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31 OCT 2018

Shipping: Exhaust Emissions

Written Answers

Sarah Wollaston Chair, Health and Social Care Committee, Chair, Liaison Committee (Commons)

To ask the Secretary of State for Transport, what assessment he has made of the potential effects of the use of scrubber technology and marine sulphur dumping on UK coastlines.

To ask the Secretary of State for Transport, what assessment he has made on the potential effects of the use of scrubber technology and marine sulphur dumping on the English channel.

To ask the Secretary of State for Transport, what assessment he has made of the potential effects of the use of scrubber technology and marine sulphur dumping on marine life and biodiversity in UK waters.

To ask the Secretary of State for Transport, what assessment he has made of the potential effects of the use of scrubber technology and marine nitrate dumping on algae build up on UK coastlines.

Nusrat Ghani Parliamentary Under-Secretary (Department for Transport), Assistant Whip (HM Treasury)

The Government has not seen any evidence that the use of scrubbing technology would have any significant effect on marine environment.

All scrubbers must comply with mandatory Guidelines, which were developed by the International Maritime Organization, before they are allowed to become operational. The potential effects of the use of scrubber technologies on the marine environment was taken into consideration when developing the Guidelines. To be compliant, the systems collect and store any sulphur residue and solid particulate matter on-board the vessel, to be deposited at a port waste reception facility.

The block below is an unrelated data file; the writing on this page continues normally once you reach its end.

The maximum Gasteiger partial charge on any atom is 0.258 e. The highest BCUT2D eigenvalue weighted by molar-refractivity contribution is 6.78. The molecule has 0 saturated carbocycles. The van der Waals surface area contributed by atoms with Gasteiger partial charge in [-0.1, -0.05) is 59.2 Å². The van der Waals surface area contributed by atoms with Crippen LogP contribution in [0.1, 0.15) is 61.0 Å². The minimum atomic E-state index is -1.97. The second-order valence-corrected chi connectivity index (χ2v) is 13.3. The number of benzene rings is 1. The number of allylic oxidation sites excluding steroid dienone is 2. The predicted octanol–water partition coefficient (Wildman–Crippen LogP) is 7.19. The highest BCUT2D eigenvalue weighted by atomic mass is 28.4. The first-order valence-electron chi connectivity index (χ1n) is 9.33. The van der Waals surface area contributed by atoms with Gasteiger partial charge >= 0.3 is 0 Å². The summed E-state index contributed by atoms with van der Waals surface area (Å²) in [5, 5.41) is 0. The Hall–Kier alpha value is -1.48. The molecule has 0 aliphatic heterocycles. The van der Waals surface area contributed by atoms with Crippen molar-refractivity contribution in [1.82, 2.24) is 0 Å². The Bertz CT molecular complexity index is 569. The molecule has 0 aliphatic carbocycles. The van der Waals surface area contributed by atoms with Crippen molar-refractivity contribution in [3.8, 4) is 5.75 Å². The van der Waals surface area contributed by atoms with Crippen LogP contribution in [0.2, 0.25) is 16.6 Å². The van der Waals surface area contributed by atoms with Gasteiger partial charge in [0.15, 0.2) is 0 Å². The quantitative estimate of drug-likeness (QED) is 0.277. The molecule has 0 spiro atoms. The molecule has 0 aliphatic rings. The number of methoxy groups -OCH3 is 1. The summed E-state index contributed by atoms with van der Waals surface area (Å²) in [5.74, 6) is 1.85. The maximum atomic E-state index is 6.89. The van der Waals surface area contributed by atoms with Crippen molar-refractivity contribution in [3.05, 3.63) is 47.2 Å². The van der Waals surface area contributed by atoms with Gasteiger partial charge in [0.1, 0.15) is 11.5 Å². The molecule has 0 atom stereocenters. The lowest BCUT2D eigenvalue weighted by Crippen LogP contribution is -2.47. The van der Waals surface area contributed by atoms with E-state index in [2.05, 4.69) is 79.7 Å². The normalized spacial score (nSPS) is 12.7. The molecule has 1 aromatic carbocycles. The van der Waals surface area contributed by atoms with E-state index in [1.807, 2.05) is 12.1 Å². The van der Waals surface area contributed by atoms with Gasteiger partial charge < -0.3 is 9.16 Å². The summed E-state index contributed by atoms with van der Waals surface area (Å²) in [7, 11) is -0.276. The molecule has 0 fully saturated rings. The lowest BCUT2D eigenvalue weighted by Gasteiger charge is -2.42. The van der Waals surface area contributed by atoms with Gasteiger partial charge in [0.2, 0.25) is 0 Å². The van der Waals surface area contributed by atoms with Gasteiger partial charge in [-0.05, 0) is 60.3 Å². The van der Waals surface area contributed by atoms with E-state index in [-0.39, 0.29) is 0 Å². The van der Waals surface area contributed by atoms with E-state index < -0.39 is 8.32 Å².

Some scrubbers discharge treated wash water back into the sea – which is also controlled under the IMO Guidelines. There are ongoing studies which are looking at the impact of wash water discharges within European waters, which we are monitoring. At this stage, we are not aware of any significant issues which have been found. However, we will respond appropriately at international level, if these or any other studies, conclude that further controls are needed.

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30 OCT 2018